· The risk of being exposed to Covid-19 indoors can be as great at 60 feet as it is at 6 feet in a room where the air is mixed.
· Existing safety guidelines have omitted too many factors to accurately quantify the risk of airborne transmission, such as time, mask use and ventilation rates.
· Bazant and Bush question long-held Covid-19 guidelines that recommend 6 feet of distance between people.
The risk of being exposed to Covid-19 indoors can be as great at 60 feet as it is at 6 feet in a room where the air is mixed — even when wearing a mask, according to a new study by Massachusetts Institute of Technology researchers who challenge social distancing guidelines adopted across the world.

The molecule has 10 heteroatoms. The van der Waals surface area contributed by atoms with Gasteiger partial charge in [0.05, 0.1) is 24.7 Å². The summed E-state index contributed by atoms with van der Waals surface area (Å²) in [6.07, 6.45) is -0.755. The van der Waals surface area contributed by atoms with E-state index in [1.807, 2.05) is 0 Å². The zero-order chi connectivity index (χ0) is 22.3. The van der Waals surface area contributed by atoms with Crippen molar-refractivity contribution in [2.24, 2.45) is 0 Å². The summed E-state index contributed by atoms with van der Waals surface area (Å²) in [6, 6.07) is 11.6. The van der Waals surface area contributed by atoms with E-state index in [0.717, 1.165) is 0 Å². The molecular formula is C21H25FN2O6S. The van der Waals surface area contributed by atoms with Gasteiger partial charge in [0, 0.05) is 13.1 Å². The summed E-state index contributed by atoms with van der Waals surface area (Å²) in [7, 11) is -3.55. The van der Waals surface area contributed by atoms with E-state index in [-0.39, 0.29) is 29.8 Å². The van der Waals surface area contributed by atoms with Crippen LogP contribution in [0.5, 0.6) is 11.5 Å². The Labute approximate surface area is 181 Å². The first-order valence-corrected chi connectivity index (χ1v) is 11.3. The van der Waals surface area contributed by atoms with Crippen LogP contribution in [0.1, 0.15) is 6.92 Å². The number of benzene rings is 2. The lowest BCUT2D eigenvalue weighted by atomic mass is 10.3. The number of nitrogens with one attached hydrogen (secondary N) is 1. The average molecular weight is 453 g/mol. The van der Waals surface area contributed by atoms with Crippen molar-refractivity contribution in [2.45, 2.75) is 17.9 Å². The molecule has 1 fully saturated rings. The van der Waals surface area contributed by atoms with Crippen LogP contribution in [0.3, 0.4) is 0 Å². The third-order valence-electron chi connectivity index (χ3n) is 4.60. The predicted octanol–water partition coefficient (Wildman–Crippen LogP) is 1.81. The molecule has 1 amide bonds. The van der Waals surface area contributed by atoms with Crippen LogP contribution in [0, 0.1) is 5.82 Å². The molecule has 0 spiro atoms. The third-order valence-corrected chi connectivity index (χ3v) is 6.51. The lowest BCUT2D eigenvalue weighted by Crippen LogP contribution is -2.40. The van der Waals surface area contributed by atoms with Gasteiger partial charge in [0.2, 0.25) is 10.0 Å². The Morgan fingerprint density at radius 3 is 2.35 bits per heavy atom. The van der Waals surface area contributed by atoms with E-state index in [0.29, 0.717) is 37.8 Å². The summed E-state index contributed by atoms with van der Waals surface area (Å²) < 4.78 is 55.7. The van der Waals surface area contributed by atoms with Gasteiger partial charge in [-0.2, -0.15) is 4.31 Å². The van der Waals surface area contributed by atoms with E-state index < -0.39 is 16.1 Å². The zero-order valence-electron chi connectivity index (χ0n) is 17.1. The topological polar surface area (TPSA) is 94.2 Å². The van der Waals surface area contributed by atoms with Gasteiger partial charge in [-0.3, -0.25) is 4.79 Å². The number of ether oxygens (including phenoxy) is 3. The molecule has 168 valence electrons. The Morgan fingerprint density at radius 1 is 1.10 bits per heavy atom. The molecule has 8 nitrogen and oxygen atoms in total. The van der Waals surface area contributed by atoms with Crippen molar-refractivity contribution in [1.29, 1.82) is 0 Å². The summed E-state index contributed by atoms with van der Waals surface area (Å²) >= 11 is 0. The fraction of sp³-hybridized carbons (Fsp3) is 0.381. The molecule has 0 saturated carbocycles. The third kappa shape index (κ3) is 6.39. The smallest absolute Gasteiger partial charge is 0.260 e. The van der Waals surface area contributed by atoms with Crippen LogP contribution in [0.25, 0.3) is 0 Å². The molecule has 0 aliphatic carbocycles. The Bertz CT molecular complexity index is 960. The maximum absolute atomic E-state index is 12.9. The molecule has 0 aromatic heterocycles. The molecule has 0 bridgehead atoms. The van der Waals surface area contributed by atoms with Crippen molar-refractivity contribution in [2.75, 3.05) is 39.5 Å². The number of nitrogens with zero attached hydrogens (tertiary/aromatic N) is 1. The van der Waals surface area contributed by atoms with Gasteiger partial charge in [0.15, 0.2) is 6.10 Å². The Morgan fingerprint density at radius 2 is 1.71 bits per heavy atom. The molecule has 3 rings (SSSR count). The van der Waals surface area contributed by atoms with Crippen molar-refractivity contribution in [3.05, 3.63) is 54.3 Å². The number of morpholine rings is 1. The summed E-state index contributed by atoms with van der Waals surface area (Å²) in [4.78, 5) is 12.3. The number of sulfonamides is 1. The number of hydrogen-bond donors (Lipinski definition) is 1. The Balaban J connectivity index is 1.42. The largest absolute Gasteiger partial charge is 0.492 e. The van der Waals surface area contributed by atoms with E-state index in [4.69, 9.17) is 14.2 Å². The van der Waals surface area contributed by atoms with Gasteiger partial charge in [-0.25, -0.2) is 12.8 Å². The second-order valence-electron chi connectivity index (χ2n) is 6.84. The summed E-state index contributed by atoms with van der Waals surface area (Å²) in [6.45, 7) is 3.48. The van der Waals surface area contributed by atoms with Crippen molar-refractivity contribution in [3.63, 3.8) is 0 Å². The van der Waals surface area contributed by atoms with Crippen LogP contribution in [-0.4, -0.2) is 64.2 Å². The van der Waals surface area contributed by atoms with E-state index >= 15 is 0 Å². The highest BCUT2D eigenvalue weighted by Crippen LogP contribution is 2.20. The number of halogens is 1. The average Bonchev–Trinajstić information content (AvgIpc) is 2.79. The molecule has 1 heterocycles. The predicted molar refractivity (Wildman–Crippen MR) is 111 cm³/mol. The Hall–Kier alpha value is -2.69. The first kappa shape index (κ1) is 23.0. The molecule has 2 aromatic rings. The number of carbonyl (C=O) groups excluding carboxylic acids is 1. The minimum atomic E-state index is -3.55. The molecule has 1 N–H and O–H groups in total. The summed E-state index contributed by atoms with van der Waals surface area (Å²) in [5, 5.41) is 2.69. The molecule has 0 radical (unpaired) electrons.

Bazant and Bush question long-held Covid-19 guidelines that recommend 6 feet of distance between people from the Centers for Disease Control and Prevention in a peer-reviewed study published earlier this week in Proceedings of the National Academy of Science of the United States of America. They say staying 6 feet away from another person may not be enough when people are inside for prolonged periods of time.
Small, poorly ventilated spaces where a lot of people spend a lot of time together places people at the most risk, he said.
Those droplets from a person’s warm exhalation mix with body heat and air currents in the area to rise and travel throughout the entire room and put everyone in a well-mixed room at risk of airborne transmission.